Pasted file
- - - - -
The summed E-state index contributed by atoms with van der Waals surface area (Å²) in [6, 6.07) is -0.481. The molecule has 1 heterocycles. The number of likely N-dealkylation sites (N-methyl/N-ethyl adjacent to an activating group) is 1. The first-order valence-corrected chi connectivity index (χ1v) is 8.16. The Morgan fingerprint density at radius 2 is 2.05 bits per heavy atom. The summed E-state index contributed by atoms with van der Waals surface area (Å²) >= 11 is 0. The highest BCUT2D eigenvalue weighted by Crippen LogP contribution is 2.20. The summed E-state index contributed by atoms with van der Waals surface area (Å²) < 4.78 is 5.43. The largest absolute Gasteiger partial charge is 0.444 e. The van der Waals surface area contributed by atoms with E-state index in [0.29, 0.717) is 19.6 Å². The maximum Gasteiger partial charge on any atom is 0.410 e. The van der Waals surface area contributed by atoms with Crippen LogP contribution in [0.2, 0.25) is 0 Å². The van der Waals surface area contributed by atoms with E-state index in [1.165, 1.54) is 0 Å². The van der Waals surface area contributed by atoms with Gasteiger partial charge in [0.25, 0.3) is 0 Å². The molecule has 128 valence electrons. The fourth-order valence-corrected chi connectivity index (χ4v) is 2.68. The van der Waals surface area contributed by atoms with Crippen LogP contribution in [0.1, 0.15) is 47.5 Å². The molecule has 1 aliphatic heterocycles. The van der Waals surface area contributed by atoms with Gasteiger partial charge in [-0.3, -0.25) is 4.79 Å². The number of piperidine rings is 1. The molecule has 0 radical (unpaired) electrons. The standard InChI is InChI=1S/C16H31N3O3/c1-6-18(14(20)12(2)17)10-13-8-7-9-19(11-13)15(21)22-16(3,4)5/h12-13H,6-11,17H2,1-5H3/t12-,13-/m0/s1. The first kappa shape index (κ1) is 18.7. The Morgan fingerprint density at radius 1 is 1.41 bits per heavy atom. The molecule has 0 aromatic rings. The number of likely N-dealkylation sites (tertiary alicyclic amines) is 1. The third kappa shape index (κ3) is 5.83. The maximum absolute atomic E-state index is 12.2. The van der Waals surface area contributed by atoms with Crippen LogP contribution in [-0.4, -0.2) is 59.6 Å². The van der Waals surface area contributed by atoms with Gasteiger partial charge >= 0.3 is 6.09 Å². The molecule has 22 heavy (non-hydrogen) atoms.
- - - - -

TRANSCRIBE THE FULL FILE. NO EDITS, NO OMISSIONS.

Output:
The summed E-state index contributed by atoms with van der Waals surface area (Å²) in [6, 6.07) is -0.481. The molecule has 1 heterocycles. The number of likely N-dealkylation sites (N-methyl/N-ethyl adjacent to an activating group) is 1. The first-order valence-corrected chi connectivity index (χ1v) is 8.16. The Morgan fingerprint density at radius 2 is 2.05 bits per heavy atom. The summed E-state index contributed by atoms with van der Waals surface area (Å²) >= 11 is 0. The highest BCUT2D eigenvalue weighted by Crippen LogP contribution is 2.20. The summed E-state index contributed by atoms with van der Waals surface area (Å²) < 4.78 is 5.43. The largest absolute Gasteiger partial charge is 0.444 e. The van der Waals surface area contributed by atoms with E-state index in [0.29, 0.717) is 19.6 Å². The maximum Gasteiger partial charge on any atom is 0.410 e. The van der Waals surface area contributed by atoms with Crippen LogP contribution in [0.2, 0.25) is 0 Å². The van der Waals surface area contributed by atoms with E-state index in [1.165, 1.54) is 0 Å². The van der Waals surface area contributed by atoms with Gasteiger partial charge in [0.25, 0.3) is 0 Å². The molecule has 128 valence electrons. The fourth-order valence-corrected chi connectivity index (χ4v) is 2.68. The van der Waals surface area contributed by atoms with Crippen LogP contribution in [0.1, 0.15) is 47.5 Å². The molecule has 1 aliphatic heterocycles. The van der Waals surface area contributed by atoms with Gasteiger partial charge in [-0.3, -0.25) is 4.79 Å². The number of piperidine rings is 1. The molecule has 0 radical (unpaired) electrons. The standard InChI is InChI=1S/C16H31N3O3/c1-6-18(14(20)12(2)17)10-13-8-7-9-19(11-13)15(21)22-16(3,4)5/h12-13H,6-11,17H2,1-5H3/t12-,13-/m0/s1. The first kappa shape index (κ1) is 18.7. The Morgan fingerprint density at radius 1 is 1.41 bits per heavy atom. The molecule has 0 aromatic rings. The number of likely N-dealkylation sites (tertiary alicyclic amines) is 1. The third kappa shape index (κ3) is 5.83. The maximum absolute atomic E-state index is 12.2. The van der Waals surface area contributed by atoms with Crippen LogP contribution in [-0.4, -0.2) is 59.6 Å². The van der Waals surface area contributed by atoms with Gasteiger partial charge >= 0.3 is 6.09 Å². The molecule has 22 heavy (non-hydrogen) atoms.